The resurrection of Moog's stellar bass synth has caused a considerable stir. Can the Taurus 3 live up to the venerable reputation of its ancestor?
Taurus bass pedals are perhaps the finest demonstration in the synthesizer world of the fact that it is better to do one thing extremely well than it is to do lots of things quite well. With just a single octave of pedals, three hard‑wired bass sounds and a single 'Variable' patch that you can adjust using their mere 13 voicing controls, they were used by almost everyone to produce just one sound, still known universally as 'the Taurus'.
Today, the Taurus 3 is the grandchild of the Taurus, and its designers have been wise not to tinker too much with the iconic look or feel of the original. Sure, there are two extra footswitches, the pedals are slightly longer than before, the chunky volume and filter sliders have been replaced by wheels, and the control panel is more complex, but there's much here to suggest that the new product has been designed to slot in precisely where the old one did.
Although Moog Music claim that the voicing circuitry in the Taurus 3 is copied slavishly from the original, I'm not sure how true this can be. Some of the original components are no longer available, and certain circuit designs were adopted in 1976 because there were no modulation sources in the original. This, as you will see, is no longer the case. Similarly, the inclusion of a pitch-calibration procedure but no filter-calibration procedure hints at things decidedly non‑'70s in the Taurus 3's architecture.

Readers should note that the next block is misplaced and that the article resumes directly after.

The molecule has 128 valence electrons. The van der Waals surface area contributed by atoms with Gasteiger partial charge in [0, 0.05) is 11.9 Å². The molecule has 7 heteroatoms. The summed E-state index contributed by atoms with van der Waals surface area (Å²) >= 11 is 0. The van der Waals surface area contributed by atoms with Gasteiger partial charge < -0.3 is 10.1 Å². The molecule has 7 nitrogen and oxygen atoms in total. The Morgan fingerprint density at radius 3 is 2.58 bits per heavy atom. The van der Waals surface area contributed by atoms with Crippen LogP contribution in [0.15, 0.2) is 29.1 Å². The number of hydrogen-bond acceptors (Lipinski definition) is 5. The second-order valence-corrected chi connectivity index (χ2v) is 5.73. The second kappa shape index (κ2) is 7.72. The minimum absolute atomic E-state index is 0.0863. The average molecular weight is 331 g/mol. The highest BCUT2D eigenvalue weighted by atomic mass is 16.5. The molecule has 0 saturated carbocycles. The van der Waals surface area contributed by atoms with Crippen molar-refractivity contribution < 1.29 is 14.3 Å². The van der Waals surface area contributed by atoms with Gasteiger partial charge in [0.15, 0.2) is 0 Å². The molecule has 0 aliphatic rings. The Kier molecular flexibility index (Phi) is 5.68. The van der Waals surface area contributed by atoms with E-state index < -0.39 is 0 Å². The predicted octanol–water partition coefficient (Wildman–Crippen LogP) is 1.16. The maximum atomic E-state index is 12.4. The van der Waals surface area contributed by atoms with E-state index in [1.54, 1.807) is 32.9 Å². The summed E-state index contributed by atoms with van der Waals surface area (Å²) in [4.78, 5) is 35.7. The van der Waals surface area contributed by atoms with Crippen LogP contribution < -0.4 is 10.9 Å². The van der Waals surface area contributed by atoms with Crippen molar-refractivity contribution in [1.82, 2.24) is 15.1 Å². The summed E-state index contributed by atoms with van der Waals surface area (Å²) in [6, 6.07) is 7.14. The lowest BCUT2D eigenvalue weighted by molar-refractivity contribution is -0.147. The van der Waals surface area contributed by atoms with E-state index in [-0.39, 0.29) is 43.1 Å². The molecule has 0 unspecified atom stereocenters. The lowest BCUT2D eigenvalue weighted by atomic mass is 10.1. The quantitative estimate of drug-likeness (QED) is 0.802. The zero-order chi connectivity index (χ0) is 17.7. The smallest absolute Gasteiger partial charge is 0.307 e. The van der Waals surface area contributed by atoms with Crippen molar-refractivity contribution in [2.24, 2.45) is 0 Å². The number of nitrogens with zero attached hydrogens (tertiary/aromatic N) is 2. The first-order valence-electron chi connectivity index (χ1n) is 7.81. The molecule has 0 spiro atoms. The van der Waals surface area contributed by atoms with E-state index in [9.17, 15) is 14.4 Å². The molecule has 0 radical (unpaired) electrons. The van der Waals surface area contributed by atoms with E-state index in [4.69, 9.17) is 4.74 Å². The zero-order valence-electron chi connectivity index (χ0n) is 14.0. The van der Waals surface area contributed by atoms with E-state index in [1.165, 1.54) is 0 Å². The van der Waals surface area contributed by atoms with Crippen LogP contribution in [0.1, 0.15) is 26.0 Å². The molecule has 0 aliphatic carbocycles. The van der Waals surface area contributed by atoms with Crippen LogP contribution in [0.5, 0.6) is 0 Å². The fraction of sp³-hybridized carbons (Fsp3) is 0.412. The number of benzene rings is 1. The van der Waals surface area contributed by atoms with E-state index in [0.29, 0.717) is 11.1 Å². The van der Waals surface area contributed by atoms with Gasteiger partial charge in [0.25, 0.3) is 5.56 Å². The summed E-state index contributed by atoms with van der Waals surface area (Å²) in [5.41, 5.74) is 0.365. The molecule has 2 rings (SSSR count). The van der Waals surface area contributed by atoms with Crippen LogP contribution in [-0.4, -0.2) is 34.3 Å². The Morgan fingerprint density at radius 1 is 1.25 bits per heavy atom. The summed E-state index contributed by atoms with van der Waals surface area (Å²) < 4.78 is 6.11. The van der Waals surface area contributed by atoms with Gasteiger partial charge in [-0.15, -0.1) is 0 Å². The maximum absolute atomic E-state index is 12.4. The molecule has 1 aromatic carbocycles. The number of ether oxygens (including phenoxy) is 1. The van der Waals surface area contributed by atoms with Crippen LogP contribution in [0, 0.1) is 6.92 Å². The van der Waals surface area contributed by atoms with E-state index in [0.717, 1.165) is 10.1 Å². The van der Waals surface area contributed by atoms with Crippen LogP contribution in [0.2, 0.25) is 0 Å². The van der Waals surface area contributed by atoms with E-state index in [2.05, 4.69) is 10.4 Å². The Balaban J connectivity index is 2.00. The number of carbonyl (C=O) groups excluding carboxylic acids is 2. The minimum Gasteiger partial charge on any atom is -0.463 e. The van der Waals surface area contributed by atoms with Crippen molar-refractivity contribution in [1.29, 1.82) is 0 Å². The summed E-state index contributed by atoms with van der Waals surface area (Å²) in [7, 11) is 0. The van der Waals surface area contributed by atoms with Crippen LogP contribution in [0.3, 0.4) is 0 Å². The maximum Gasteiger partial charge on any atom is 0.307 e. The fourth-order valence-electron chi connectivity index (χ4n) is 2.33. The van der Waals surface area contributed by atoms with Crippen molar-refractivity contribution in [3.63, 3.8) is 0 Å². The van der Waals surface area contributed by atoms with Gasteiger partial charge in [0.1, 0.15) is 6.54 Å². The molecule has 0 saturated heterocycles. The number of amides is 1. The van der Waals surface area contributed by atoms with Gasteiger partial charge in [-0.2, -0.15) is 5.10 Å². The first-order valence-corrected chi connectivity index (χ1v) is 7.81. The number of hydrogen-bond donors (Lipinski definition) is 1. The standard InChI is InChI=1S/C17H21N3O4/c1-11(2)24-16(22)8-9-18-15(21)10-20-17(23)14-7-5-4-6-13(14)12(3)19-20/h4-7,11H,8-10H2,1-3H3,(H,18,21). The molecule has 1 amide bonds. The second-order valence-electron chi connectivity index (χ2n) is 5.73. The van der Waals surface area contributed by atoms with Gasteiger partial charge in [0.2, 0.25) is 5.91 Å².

Happily, the new model has retained many of the limitations that helped to define the character of the original. So, for example, there are no audio waveform controls, no cross‑modulation, no sync... Each of the two oscillators generates nothing more than a distorted sawtooth wave. As on the original, you can adjust the oscillator mix and alter the tuning of Osc B with respect to Osc A, to obtain the wonderful fat sounds that are the bedrock of the Taurus's appeal, but that's it. Likewise, the original configuration of the Taurus's VCA and its sluggish AR contour generator have been retained, with the (still misnamed) Decay button determining whether the release stage is active or not.
The Taurus 3's 24dB/oct resonant filter and its associated AD contour generator are also based upon the original's, which was itself derived from the 904A low‑pass filter in Moog's modular synths. The controls are the same as on the Taurus — cutoff frequency, resonance, attack, decay and contour amount, but nothing more. There must have been a great temptation to incorporate a more conventional ADSR contour generator here, so it's to Moog's credit that they resisted. They also retained the relationship between the attack time and the contour amount (on the original, increasing the former decreased the latter) and declined to speed up the envelope generated by the AD circuit, which is another good thing; the relative tardiness of this was an important aspect of the character of the original. However, they seem to have got one subtle aspect of the voicing wrong. On my Taurus, the maximum filter cutoff frequency attained by the contour decreases when I play notes rapidly; on the Taurus 3 it increases, as it does on the Minimoog.
Additions to the original voicing come in the form of an LFO and an arpeggiator. The LFO offers four waveforms, can modulate the oscillator pitch and filter cut‑off frequency, and can create effects ranging from gentle filter sweeps to full‑fledged 'the aliens are coming...' idiocy. MIDI sync is also provided, with 20 options ranging from two clocks per note to 384 clocks per note.